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From Pastor Chris White:
We trust the Holy Spirit is doing His work in your hearts.
The Lord bless you all, have a beautiful joyful day!
Que el Señor los bendiga.
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What does the word refuge make you think of? Maybe an imposing building with locks on the doors, maybe a thick-walled fortress, or perhaps something as simple as a canopy to keep you dry in a rainstorm. Whatever picture comes to mind, it can be agreed that a refuge is a safe place. When the Bible describes God as our refuge, it is saying that God is our safe place when we need protection from something.
Knowing God as our refuge enables us to trust Him more freely. We need not fear situations or people who threaten our well-being, whether in a physical or spiritual sense. There is no situation we will ever face that is out of God’s control, so the best place to be, always, is right with Him. “The name of the LORD is a fortified tower; the righteous run to it and are safe” (Proverbs 18:10).
A question that arises is “how do I make God my refuge?” It’s easy to picture a physical refuge protecting us from some danger, but how can we make God—whom we can’t see—our refuge?
David is a great example of someone who knew God as his refuge. At different points in his life, David was on the run from people who literally wanted to kill him, but he always found safety in God. “My salvation and my honor depend on God; he is my mighty rock, my refuge. Trust in him at all times, you people; pour out your hearts to him, for God is our refuge” (Psalm 62:7–8). An easy way to make God our refuge is to simply ask Him to be. David said, “Pour out your hearts to him”; that’s what David did all the time. He poured out his heart to God about what was going on in his life and asked God to intervene on his behalf. When we turn to God for help or protection, we begin to know Him as our refuge.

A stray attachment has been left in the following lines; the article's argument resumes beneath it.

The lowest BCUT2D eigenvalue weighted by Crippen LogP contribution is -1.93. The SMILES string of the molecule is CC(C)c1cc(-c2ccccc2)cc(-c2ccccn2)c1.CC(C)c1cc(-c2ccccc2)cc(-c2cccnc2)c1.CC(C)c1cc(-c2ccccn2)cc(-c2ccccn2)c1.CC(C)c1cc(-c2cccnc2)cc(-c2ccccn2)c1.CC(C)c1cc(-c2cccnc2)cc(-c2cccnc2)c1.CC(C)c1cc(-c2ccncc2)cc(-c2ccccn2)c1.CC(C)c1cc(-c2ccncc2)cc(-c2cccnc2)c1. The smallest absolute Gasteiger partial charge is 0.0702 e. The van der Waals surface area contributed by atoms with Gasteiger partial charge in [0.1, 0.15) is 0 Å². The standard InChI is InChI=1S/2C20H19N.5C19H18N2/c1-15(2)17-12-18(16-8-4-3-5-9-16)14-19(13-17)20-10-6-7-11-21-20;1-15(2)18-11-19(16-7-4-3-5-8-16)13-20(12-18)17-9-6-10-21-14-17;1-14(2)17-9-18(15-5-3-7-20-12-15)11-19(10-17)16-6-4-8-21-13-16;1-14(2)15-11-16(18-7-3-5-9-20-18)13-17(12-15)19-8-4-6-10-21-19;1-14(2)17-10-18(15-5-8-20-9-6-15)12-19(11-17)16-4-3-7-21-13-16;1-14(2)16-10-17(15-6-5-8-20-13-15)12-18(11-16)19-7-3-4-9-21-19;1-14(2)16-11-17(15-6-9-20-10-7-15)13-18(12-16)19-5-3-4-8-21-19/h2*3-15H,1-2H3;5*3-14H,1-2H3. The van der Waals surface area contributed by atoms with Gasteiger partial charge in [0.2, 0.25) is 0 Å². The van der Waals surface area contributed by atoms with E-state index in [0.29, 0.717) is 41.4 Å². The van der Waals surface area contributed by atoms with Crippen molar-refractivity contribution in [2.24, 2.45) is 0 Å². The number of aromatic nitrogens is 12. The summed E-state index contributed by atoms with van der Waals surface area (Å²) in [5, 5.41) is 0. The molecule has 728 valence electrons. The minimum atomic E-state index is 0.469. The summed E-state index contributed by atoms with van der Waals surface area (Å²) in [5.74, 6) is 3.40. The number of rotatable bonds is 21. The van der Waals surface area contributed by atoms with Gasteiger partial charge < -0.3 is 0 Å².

In contrast to David’s faith, the leaders of Israel in Isaiah’s day tried to find security in things other than God. In Isaiah 28:15, the Lord rebukes them for making “a lie our refuge and falsehood our hiding place.” God then offers them a true refuge: “See I lay a stone in Zion, a tested stone, a precious cornerstone for a sure foundation; the one who relies on it will never be stricken with panic. I will make justice the measuring line; hail will sweep away your refuge, the lie, and water will overflow your hiding place” (Isaiah 28:16–18). We may be tempted to look for safety in things other than God, but such things can only provide a false sense of security. God is the only real refuge we’ll ever find.
God is our refuge. However, that does not mean He will never lead us into difficult or dangerous situations. Jesus led the disciples into a boat, knowing full well that a violent storm was brewing; the disciples were terrified, but Jesus, their refuge, calmed the storm (Matthew 8:23–27). When we are in God’s will, we can face even the most dangerous situations with confidence, because God is with us.
Countless times, God led the Israelites into battles against armies much more powerful than they, yet when they trusted God and obeyed Him, they always came out victorious (see Joshua chapters 6 and 8 for some examples). Jesus told us, “In me you may have peace. In this world you will have trouble. But take heart! I have overcome the world” (John 16:33).
No matter what our circumstance, the safest place to be is always in the center of God’s will. He promises to be our refuge: “‘Never will I leave you; never will I forsake you.’ So we say with confidence, ‘The Lord is my helper; I will not be afraid. What can man do to me?’” (Hebrews 13:5–6).
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